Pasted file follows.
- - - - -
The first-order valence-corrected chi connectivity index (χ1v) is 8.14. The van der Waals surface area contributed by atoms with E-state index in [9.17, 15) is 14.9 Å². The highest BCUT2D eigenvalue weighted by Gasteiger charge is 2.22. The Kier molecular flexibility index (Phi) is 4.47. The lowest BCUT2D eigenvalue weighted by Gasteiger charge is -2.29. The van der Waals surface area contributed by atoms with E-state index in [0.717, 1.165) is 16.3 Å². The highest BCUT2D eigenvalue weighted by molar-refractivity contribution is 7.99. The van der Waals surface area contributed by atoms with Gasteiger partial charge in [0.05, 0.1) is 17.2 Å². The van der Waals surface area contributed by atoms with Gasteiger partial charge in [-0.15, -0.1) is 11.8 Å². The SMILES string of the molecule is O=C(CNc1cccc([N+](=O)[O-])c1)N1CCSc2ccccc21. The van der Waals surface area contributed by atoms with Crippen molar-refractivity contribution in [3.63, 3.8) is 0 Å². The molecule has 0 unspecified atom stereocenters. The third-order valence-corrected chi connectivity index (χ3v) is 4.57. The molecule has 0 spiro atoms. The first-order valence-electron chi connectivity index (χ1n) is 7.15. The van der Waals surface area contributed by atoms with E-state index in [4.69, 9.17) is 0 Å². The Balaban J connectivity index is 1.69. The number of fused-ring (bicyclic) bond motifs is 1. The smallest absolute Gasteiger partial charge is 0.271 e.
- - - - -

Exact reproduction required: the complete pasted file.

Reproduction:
The first-order valence-corrected chi connectivity index (χ1v) is 8.14. The van der Waals surface area contributed by atoms with E-state index in [9.17, 15) is 14.9 Å². The highest BCUT2D eigenvalue weighted by Gasteiger charge is 2.22. The Kier molecular flexibility index (Phi) is 4.47. The lowest BCUT2D eigenvalue weighted by Gasteiger charge is -2.29. The van der Waals surface area contributed by atoms with E-state index in [0.717, 1.165) is 16.3 Å². The highest BCUT2D eigenvalue weighted by molar-refractivity contribution is 7.99. The van der Waals surface area contributed by atoms with Gasteiger partial charge in [0.05, 0.1) is 17.2 Å². The van der Waals surface area contributed by atoms with Gasteiger partial charge in [-0.15, -0.1) is 11.8 Å². The SMILES string of the molecule is O=C(CNc1cccc([N+](=O)[O-])c1)N1CCSc2ccccc21. The van der Waals surface area contributed by atoms with Crippen molar-refractivity contribution in [3.63, 3.8) is 0 Å². The molecule has 0 unspecified atom stereocenters. The third-order valence-corrected chi connectivity index (χ3v) is 4.57. The molecule has 0 spiro atoms. The first-order valence-electron chi connectivity index (χ1n) is 7.15. The van der Waals surface area contributed by atoms with E-state index in [4.69, 9.17) is 0 Å². The Balaban J connectivity index is 1.69. The number of fused-ring (bicyclic) bond motifs is 1. The smallest absolute Gasteiger partial charge is 0.271 e.